However, I live here and often when I’m going into town, I’m doing errands and intent on getting in and out of the center of the city as fast as possible, especially during tourist season. Some of the sights that tourists gather around—like the street artists recreating famous paintings on the pavement or the sculptural gelato displays—I dismiss as ‘for the tourists.’ Also, in this case, I was very conscious of my role as ‘tour guide’ and intent on getting us to places so they could see as much as possible. Oh, the responsibility!

It took seeing this photo of my sister’s, which is of one of the street artists, to make me slow down on our walks through the city and appreciate anew some of the sights I see frequently and some of the details I had never noticed. More, though, I found my appreciation of the beauty amplified by the reaction of my visitors, especially my sister. Perhaps it’s because we are sisters and both photographers, but noticing what she was photographing and hearing her reaction to what we were seeing almost overwhelmed me.

I find my dedication to capturing images waxes and wanes, but thanks to seeing the city through the eyes of my sister and the lens of her camera, I’m enthused again. 

Lisbon bits and pieces

Bits and pieces from Lisbon:

This scene was a nice start to my visit. Left my table at the restaurant where I was having dinner to capture this combination of color and light, blue and white.

Whoever designed this pavement was devilishly clever! It’s flat, but can you imagine walking on it in a state of altered consciousness?!

And speaking of pavement, I liked these:

To paraphrase Indiana Jones, why does it always have to be hills? The one on the right was steep and I walked it at least twice. (There’s a tram, but I didn’t want to wait either time.)

Think there’s enough gold?! I liked how unabashedly splendid it was.

Chapel in Igreja de São Roque.

Loved the colorful buildings. Click (or double-click, depending on your device) on any image to launch the slideshow.

A great view with which to end my visit.

Images © Melissa Corcoran.

The Museu Nacional do Azulejo

What an absolutely fabulous visit to the Museu Nacional do Azulejo in Lisbon – truly one of the best times I’ve spent in a museum!

I looked forward to visiting this museum, also known as the National Tile Museum, because I knew that Portugal was famed for its tiles, but it was even better than I expected, thanks to its well-captioned exhibits, the displays designed to be touched, and the excellent app that included both audio and text descriptions.

Azulejo is the Portuguese word for tile and the audio guide explained that the word came from the Arabic ‘al-zulaich,’ which means ‘polished stone.’ I learned about the various ways of making azulejo: the alicatado technique, in which painted and fired clay sheets were scored in a pattern and individual pieces broken off; the corda seca (dry cord) technique in which the pattern was pressed into the soft clay, forming grooves that acted as barriers between the different colors during the firing; the aresta (ridge) technique in which the motif was stamped onto the soft clay, with the lines of the design forming ridges that provided the same separation of colors as in the dry cord technique; and the imprint technique, in which the motif stood out from the surface of the tile, rather than the outline standing out as in the ridge technique.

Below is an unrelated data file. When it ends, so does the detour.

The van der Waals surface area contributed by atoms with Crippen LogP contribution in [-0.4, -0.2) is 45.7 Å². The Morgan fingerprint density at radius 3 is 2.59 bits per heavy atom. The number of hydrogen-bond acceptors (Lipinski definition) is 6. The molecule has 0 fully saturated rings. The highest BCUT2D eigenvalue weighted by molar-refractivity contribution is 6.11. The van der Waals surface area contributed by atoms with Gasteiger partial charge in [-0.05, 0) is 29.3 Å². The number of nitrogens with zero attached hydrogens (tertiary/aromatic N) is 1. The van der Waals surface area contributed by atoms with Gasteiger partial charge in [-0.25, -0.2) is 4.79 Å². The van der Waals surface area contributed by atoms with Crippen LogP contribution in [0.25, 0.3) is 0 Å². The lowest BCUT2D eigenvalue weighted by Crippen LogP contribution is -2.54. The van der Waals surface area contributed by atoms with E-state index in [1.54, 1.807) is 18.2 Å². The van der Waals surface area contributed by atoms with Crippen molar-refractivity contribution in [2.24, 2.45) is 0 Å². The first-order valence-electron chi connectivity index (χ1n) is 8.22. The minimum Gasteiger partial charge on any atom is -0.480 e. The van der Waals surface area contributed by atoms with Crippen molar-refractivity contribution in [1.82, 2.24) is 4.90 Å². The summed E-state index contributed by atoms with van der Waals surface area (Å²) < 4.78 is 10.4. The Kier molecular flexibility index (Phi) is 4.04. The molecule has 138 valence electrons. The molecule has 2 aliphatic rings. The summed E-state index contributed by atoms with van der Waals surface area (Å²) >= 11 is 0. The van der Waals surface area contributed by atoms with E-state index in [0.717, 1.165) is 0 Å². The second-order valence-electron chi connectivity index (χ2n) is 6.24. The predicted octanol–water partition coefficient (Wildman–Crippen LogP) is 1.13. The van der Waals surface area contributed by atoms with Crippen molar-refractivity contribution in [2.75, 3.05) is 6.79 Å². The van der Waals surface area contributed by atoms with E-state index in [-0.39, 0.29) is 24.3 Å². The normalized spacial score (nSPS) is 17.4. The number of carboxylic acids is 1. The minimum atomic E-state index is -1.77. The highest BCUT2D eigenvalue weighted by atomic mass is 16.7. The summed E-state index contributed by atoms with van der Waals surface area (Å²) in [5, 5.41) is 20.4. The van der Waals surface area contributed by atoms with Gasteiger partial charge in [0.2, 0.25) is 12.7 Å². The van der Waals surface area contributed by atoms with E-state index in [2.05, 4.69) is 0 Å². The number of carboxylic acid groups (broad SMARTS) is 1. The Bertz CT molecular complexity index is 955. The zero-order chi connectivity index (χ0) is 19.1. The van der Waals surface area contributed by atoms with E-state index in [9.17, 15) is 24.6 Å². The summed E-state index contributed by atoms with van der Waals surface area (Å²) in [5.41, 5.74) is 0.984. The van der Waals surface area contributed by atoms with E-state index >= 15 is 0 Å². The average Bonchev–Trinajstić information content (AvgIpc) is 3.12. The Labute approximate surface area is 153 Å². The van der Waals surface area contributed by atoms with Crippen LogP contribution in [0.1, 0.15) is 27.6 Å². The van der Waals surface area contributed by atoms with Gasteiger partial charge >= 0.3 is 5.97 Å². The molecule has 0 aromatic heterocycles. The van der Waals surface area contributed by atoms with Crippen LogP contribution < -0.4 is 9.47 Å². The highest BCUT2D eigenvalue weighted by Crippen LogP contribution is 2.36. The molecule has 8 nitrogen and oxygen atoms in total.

Wall azulejo.

In the section on tile making in the first part of the 16th century, I learned that Muslims on the Iberian peninsula used wall and floor azulejos that imitated large tapestries. The audio guide pointed out that tile’s ability to reflect light had a great impact in the days when buildings were illuminated by candlelight.

An example of the faience technique.

Another exhibit connected to Italy – it discussed the faience technique from the Italian city Faenza. This technique, developed in mid-16th century, allowed for a greater range of color tones and potters were able to produce tiles that resembled paintings. A magnificent example of this technique is the Our Lady of Life panel. It consists of 1,498 faience tiles and imitates a retable (another word I learned on this trip; it means a decorative structure placed on or above and behind an altar). The audio guide told me that this is considered one of Portugal’s azulejo masterpieces because of the complexity of its design and color scheme and I can see why.

I had to go looking for it because it had been moved into a special exhibit area, but a favorite panel was the registo panel of Our Lady of Carmo. Registos are azulejo panels that were placed on building facades after the 1755 earthquake as protection from further catastrophes. They depicted the Virgin Mary or saints, particularly St. Marçal, who offered protection against fires. This panel was made in Coimbra and the colors are different from azulejo made in Lisbon: the blues are more grey in tone and the yellows more orange.

The museum is housed in a former convent, the Convento de Madre de Deus, which was a convent for the cloistered Order of Saint Clare. One of the interesting factoids I learned when visiting the church was that the amount of gold used for the gilded carved frames of the paintings that cover the ceiling and part of the walls was that of six gold coins. With all the glitter, one would not expect that, but the layer of gold is very thin.

By the time I left the museum, I had told a guard, the man in the gift shop, and the two people at the front desk how much I enjoyed my visit and how great the audio guide was. If you’re ever in Lisbon, go to this museum!

More azulejo: